Sensitivity and Risk Aversion
If you play with a snake, you shouldn't complain about getting bitten.
How sensitive are we to a rise in short-term rates? In less than 24 hours now I have seen two articles that mention the growing attraction of cash. The latest article is here in the Wall Street Journal's "Ahead of the Tape" column. Note this sentence from that article: "The 10-year Treasury's current 4.39% yield doesn't pay investors much to take on the extra risk of being locked into a long-term instrument."
As the market context according to the indicators I follow remains in high-risk mode, it is interesting to see risk aversion and a decrease in time preferences begin to crop up in the mainstream financial media. That is precisely what that sentence quoted above outlines: investors are on the precipice of perceiving that the risk of being locked into a 10-year instrument is not as attractive when a short-term instrument yields almost as much - a decrease in risk tolerance and time preferences.
Since the Fed's latest campaign to eliminate cash as a competitive asset class begun, stocks such as Microsoft (MSFT), General Electric (GE) and Wal-Mart (WMT) essentially have become proxies for cash. Although I disagree with Professor Schaeffer's view that there is a lack of true structural vulnerability in homebuilders, utilities, REITs and small caps (please also read Jason Goepfert's excellent piece this morning on the small caps vs. large caps), I do agree that there remain excesses in mega-cap favorites.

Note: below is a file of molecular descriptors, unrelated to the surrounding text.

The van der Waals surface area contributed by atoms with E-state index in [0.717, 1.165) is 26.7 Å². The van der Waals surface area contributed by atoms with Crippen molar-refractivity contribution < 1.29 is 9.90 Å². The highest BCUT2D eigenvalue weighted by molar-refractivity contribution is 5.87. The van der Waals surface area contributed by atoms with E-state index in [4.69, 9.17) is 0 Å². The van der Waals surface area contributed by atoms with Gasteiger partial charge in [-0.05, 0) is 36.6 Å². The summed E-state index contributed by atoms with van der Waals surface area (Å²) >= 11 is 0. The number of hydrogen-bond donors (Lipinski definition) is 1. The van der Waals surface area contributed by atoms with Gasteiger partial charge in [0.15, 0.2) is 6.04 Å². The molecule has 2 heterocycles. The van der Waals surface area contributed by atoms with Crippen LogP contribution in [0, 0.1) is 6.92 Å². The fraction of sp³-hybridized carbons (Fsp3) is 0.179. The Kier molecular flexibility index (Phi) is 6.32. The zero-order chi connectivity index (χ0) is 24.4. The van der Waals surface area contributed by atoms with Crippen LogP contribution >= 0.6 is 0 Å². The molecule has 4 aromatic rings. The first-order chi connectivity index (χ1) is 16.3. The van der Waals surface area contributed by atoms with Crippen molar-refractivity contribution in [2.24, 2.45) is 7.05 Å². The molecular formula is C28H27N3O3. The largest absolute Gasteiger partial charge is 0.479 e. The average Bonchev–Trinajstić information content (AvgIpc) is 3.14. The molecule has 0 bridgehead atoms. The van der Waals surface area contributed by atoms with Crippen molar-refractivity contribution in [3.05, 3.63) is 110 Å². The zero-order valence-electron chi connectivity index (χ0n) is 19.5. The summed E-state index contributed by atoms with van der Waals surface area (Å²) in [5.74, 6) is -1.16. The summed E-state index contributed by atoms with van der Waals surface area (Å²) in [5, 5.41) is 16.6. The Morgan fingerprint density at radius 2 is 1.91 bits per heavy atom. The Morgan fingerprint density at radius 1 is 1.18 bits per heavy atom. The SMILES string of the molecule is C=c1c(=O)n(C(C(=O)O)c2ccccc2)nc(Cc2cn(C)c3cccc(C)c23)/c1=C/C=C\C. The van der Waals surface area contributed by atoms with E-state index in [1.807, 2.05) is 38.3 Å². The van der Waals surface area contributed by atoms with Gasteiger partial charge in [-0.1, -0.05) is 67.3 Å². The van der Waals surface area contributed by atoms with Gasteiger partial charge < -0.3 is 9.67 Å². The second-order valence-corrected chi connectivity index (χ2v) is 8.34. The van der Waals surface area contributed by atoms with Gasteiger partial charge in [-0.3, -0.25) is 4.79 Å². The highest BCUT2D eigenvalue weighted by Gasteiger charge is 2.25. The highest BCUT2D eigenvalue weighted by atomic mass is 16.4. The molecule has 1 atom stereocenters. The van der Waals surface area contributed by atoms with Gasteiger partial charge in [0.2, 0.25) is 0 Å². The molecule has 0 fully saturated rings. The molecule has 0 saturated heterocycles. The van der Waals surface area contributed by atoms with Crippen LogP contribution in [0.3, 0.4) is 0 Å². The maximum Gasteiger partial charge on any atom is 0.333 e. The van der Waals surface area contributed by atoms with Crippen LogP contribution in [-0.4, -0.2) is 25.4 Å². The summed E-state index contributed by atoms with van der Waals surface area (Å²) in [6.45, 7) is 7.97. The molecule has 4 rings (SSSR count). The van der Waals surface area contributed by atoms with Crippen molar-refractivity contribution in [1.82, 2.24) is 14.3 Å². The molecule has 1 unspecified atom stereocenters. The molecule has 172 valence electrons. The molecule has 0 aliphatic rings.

In my view, structural vulnerability, by definition, means that any underlying layer of demand created by high short-interest and analyst upgrades will be small comfort in a true psychological shift from risk taking to risk aversion and from increased time preferences to decreased time preferences. The view that cash is potentially again a competitive asset class coincides with such a structural shift, and is a necessary step in the process until people realize that the "safety" of their cash is itself threatened, at which point gold begins to appear once again in the pages of the mainstream media... not cash.
One thing that we may all look back on and in hindsight view as a harbinger of things to come is the fact that gold has not materially broken down throughout the cyclical rally that began in October 2002. I believe there is a small probability that stocks continue to meander higher, and a significantly higher probability that stocks actually break down here. It is a risk vs. reward-based opinion, and I am prepared for the possibility that if I am wrong I will not make as much money as the prevailing consensus, and that I may even lose money.
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